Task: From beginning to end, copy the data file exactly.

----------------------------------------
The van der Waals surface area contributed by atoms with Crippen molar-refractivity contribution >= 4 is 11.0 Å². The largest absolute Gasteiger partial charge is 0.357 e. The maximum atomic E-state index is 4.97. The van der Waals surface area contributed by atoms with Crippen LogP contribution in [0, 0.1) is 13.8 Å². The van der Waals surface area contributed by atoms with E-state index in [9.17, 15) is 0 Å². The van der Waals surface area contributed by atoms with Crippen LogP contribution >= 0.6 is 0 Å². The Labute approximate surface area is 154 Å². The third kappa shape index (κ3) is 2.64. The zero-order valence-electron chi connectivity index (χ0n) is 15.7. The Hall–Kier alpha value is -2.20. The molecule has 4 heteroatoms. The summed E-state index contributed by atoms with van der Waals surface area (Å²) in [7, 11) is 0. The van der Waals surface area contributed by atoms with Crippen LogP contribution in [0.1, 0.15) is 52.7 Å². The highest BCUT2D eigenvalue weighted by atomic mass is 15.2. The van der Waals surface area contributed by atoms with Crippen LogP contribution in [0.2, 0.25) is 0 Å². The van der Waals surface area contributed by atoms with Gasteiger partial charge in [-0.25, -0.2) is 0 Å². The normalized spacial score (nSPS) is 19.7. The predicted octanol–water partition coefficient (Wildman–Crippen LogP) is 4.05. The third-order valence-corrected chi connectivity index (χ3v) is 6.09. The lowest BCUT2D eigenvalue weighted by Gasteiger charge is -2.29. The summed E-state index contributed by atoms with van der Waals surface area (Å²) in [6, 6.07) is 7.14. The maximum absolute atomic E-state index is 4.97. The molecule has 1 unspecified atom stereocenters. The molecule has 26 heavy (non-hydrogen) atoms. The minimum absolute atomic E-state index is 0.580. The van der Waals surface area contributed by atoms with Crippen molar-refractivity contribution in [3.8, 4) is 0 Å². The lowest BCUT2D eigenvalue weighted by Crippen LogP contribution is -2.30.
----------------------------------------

The van der Waals surface area contributed by atoms with Crippen molar-refractivity contribution >= 4 is 11.0 Å². The largest absolute Gasteiger partial charge is 0.357 e. The maximum atomic E-state index is 4.97. The van der Waals surface area contributed by atoms with Crippen LogP contribution in [0, 0.1) is 13.8 Å². The van der Waals surface area contributed by atoms with E-state index in [9.17, 15) is 0 Å². The van der Waals surface area contributed by atoms with Crippen LogP contribution >= 0.6 is 0 Å². The Labute approximate surface area is 154 Å². The third kappa shape index (κ3) is 2.64. The zero-order valence-electron chi connectivity index (χ0n) is 15.7. The Hall–Kier alpha value is -2.20. The molecule has 4 heteroatoms. The summed E-state index contributed by atoms with van der Waals surface area (Å²) in [7, 11) is 0. The van der Waals surface area contributed by atoms with Crippen LogP contribution in [0.1, 0.15) is 52.7 Å². The highest BCUT2D eigenvalue weighted by atomic mass is 15.2. The van der Waals surface area contributed by atoms with Crippen LogP contribution in [0.2, 0.25) is 0 Å². The van der Waals surface area contributed by atoms with Gasteiger partial charge in [-0.25, -0.2) is 0 Å². The normalized spacial score (nSPS) is 19.7. The predicted octanol–water partition coefficient (Wildman–Crippen LogP) is 4.05. The third-order valence-corrected chi connectivity index (χ3v) is 6.09. The lowest BCUT2D eigenvalue weighted by Gasteiger charge is -2.29. The summed E-state index contributed by atoms with van der Waals surface area (Å²) in [6, 6.07) is 7.14. The maximum absolute atomic E-state index is 4.97. The molecule has 1 unspecified atom stereocenters. The molecule has 26 heavy (non-hydrogen) atoms. The minimum absolute atomic E-state index is 0.580. The van der Waals surface area contributed by atoms with Crippen molar-refractivity contribution in [3.8, 4) is 0 Å². The lowest BCUT2D eigenvalue weighted by Crippen LogP contribution is -2.30.